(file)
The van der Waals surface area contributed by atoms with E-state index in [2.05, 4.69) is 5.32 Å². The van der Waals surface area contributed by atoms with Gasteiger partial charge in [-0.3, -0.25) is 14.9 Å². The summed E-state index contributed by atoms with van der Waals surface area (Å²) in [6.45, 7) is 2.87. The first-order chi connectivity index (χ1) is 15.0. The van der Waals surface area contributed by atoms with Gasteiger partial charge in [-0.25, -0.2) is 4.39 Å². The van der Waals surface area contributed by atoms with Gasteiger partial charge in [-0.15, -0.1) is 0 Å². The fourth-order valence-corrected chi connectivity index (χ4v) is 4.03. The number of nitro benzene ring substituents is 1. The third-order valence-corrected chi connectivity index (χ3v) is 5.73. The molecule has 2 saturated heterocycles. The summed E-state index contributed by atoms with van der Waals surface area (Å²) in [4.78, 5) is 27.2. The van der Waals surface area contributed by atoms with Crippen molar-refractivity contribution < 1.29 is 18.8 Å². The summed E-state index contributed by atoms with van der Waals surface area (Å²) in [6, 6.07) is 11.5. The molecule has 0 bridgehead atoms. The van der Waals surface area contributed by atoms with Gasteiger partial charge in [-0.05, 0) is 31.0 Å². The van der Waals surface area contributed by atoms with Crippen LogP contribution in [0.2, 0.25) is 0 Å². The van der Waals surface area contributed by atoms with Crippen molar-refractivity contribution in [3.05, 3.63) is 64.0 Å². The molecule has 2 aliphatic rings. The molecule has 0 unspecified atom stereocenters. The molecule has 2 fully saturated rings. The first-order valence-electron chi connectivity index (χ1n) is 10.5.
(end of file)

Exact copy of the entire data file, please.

The van der Waals surface area contributed by atoms with E-state index in [2.05, 4.69) is 5.32 Å². The van der Waals surface area contributed by atoms with Gasteiger partial charge in [-0.3, -0.25) is 14.9 Å². The summed E-state index contributed by atoms with van der Waals surface area (Å²) in [6.45, 7) is 2.87. The first-order chi connectivity index (χ1) is 15.0. The van der Waals surface area contributed by atoms with Gasteiger partial charge in [-0.25, -0.2) is 4.39 Å². The van der Waals surface area contributed by atoms with Gasteiger partial charge in [-0.15, -0.1) is 0 Å². The fourth-order valence-corrected chi connectivity index (χ4v) is 4.03. The number of nitro benzene ring substituents is 1. The third-order valence-corrected chi connectivity index (χ3v) is 5.73. The molecule has 2 saturated heterocycles. The summed E-state index contributed by atoms with van der Waals surface area (Å²) in [4.78, 5) is 27.2. The van der Waals surface area contributed by atoms with Crippen molar-refractivity contribution < 1.29 is 18.8 Å². The summed E-state index contributed by atoms with van der Waals surface area (Å²) in [6, 6.07) is 11.5. The molecule has 0 bridgehead atoms. The van der Waals surface area contributed by atoms with Gasteiger partial charge in [-0.05, 0) is 31.0 Å². The van der Waals surface area contributed by atoms with Crippen LogP contribution in [0.2, 0.25) is 0 Å². The van der Waals surface area contributed by atoms with Crippen molar-refractivity contribution in [3.05, 3.63) is 64.0 Å². The molecule has 2 aliphatic rings. The molecule has 0 unspecified atom stereocenters. The molecule has 2 fully saturated rings. The first-order valence-electron chi connectivity index (χ1n) is 10.5.